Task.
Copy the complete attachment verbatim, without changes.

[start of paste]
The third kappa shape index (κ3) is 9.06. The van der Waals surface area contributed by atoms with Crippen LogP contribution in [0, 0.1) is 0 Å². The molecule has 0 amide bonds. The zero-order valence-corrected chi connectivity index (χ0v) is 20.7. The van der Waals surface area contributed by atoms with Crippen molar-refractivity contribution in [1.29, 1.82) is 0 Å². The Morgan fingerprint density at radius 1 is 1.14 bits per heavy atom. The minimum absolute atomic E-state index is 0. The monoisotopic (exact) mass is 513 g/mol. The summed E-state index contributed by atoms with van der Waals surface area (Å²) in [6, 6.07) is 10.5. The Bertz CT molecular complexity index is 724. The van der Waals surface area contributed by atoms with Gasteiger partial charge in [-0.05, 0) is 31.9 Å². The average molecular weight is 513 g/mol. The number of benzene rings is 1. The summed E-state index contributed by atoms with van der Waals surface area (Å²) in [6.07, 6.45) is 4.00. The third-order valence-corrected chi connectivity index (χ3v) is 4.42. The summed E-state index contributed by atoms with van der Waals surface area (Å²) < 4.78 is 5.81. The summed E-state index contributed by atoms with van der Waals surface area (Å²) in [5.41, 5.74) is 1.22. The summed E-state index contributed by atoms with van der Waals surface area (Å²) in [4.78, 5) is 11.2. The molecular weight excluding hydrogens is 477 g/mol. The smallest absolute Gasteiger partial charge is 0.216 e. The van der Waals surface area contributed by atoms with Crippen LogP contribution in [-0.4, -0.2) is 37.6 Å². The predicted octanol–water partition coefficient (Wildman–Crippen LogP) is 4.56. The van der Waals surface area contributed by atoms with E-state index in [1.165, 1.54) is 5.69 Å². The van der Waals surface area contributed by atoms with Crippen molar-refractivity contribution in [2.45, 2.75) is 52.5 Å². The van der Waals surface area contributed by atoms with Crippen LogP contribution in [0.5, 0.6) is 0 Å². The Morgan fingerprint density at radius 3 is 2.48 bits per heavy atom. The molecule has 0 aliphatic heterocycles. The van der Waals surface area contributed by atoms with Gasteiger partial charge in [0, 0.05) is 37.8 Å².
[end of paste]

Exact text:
The third kappa shape index (κ3) is 9.06. The van der Waals surface area contributed by atoms with Crippen LogP contribution in [0, 0.1) is 0 Å². The molecule has 0 amide bonds. The zero-order valence-corrected chi connectivity index (χ0v) is 20.7. The van der Waals surface area contributed by atoms with Crippen molar-refractivity contribution in [1.29, 1.82) is 0 Å². The Morgan fingerprint density at radius 1 is 1.14 bits per heavy atom. The minimum absolute atomic E-state index is 0. The monoisotopic (exact) mass is 513 g/mol. The summed E-state index contributed by atoms with van der Waals surface area (Å²) in [6, 6.07) is 10.5. The Bertz CT molecular complexity index is 724. The van der Waals surface area contributed by atoms with Gasteiger partial charge in [-0.05, 0) is 31.9 Å². The average molecular weight is 513 g/mol. The number of benzene rings is 1. The summed E-state index contributed by atoms with van der Waals surface area (Å²) in [6.07, 6.45) is 4.00. The third-order valence-corrected chi connectivity index (χ3v) is 4.42. The summed E-state index contributed by atoms with van der Waals surface area (Å²) < 4.78 is 5.81. The summed E-state index contributed by atoms with van der Waals surface area (Å²) in [5.41, 5.74) is 1.22. The summed E-state index contributed by atoms with van der Waals surface area (Å²) in [4.78, 5) is 11.2. The molecular weight excluding hydrogens is 477 g/mol. The smallest absolute Gasteiger partial charge is 0.216 e. The van der Waals surface area contributed by atoms with Crippen LogP contribution in [-0.4, -0.2) is 37.6 Å². The predicted octanol–water partition coefficient (Wildman–Crippen LogP) is 4.56. The van der Waals surface area contributed by atoms with E-state index in [1.165, 1.54) is 5.69 Å². The van der Waals surface area contributed by atoms with Crippen molar-refractivity contribution in [2.45, 2.75) is 52.5 Å². The van der Waals surface area contributed by atoms with Crippen LogP contribution in [0.5, 0.6) is 0 Å². The Morgan fingerprint density at radius 3 is 2.48 bits per heavy atom. The molecule has 0 aliphatic heterocycles. The van der Waals surface area contributed by atoms with Gasteiger partial charge in [0, 0.05) is 37.8 Å².